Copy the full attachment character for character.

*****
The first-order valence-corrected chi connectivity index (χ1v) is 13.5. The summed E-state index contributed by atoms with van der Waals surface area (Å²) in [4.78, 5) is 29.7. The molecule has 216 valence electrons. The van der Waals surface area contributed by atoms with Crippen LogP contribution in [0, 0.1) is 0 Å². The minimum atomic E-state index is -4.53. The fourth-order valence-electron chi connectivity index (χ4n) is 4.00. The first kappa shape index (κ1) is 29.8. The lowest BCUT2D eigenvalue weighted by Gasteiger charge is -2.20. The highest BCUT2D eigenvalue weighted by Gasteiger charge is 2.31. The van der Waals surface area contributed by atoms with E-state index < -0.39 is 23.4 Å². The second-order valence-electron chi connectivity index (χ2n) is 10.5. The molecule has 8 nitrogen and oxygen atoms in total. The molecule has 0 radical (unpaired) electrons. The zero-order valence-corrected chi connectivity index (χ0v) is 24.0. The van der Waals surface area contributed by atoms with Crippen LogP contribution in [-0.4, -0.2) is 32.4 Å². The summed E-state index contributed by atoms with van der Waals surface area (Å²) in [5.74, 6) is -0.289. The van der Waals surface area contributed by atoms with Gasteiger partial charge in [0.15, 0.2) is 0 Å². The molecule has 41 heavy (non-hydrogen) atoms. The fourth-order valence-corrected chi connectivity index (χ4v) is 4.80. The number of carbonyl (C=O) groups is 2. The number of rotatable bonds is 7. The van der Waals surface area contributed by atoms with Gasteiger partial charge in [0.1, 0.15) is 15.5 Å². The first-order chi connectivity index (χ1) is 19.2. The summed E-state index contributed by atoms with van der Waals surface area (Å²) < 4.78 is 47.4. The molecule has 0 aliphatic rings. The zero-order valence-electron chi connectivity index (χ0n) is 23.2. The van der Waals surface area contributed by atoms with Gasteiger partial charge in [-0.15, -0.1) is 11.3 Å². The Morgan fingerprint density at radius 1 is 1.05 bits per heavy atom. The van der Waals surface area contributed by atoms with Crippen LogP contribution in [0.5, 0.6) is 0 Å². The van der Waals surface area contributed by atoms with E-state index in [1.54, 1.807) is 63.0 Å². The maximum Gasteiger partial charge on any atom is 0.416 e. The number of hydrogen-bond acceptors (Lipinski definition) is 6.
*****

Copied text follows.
The first-order valence-corrected chi connectivity index (χ1v) is 13.5. The summed E-state index contributed by atoms with van der Waals surface area (Å²) in [4.78, 5) is 29.7. The molecule has 216 valence electrons. The van der Waals surface area contributed by atoms with Crippen LogP contribution in [0, 0.1) is 0 Å². The minimum atomic E-state index is -4.53. The fourth-order valence-electron chi connectivity index (χ4n) is 4.00. The first kappa shape index (κ1) is 29.8. The lowest BCUT2D eigenvalue weighted by Gasteiger charge is -2.20. The highest BCUT2D eigenvalue weighted by Gasteiger charge is 2.31. The van der Waals surface area contributed by atoms with E-state index < -0.39 is 23.4 Å². The second-order valence-electron chi connectivity index (χ2n) is 10.5. The molecule has 8 nitrogen and oxygen atoms in total. The molecule has 0 radical (unpaired) electrons. The zero-order valence-corrected chi connectivity index (χ0v) is 24.0. The van der Waals surface area contributed by atoms with Crippen LogP contribution in [-0.4, -0.2) is 32.4 Å². The summed E-state index contributed by atoms with van der Waals surface area (Å²) in [5.74, 6) is -0.289. The van der Waals surface area contributed by atoms with Gasteiger partial charge in [0.15, 0.2) is 0 Å². The molecule has 41 heavy (non-hydrogen) atoms. The fourth-order valence-corrected chi connectivity index (χ4v) is 4.80. The number of carbonyl (C=O) groups is 2. The number of rotatable bonds is 7. The van der Waals surface area contributed by atoms with Gasteiger partial charge in [0.1, 0.15) is 15.5 Å². The first-order chi connectivity index (χ1) is 19.2. The summed E-state index contributed by atoms with van der Waals surface area (Å²) < 4.78 is 47.4. The molecule has 0 aliphatic rings. The zero-order valence-electron chi connectivity index (χ0n) is 23.2. The van der Waals surface area contributed by atoms with Gasteiger partial charge in [-0.15, -0.1) is 11.3 Å². The Morgan fingerprint density at radius 1 is 1.05 bits per heavy atom. The van der Waals surface area contributed by atoms with Crippen LogP contribution in [0.5, 0.6) is 0 Å². The van der Waals surface area contributed by atoms with E-state index in [1.54, 1.807) is 63.0 Å². The maximum Gasteiger partial charge on any atom is 0.416 e. The number of hydrogen-bond acceptors (Lipinski definition) is 6.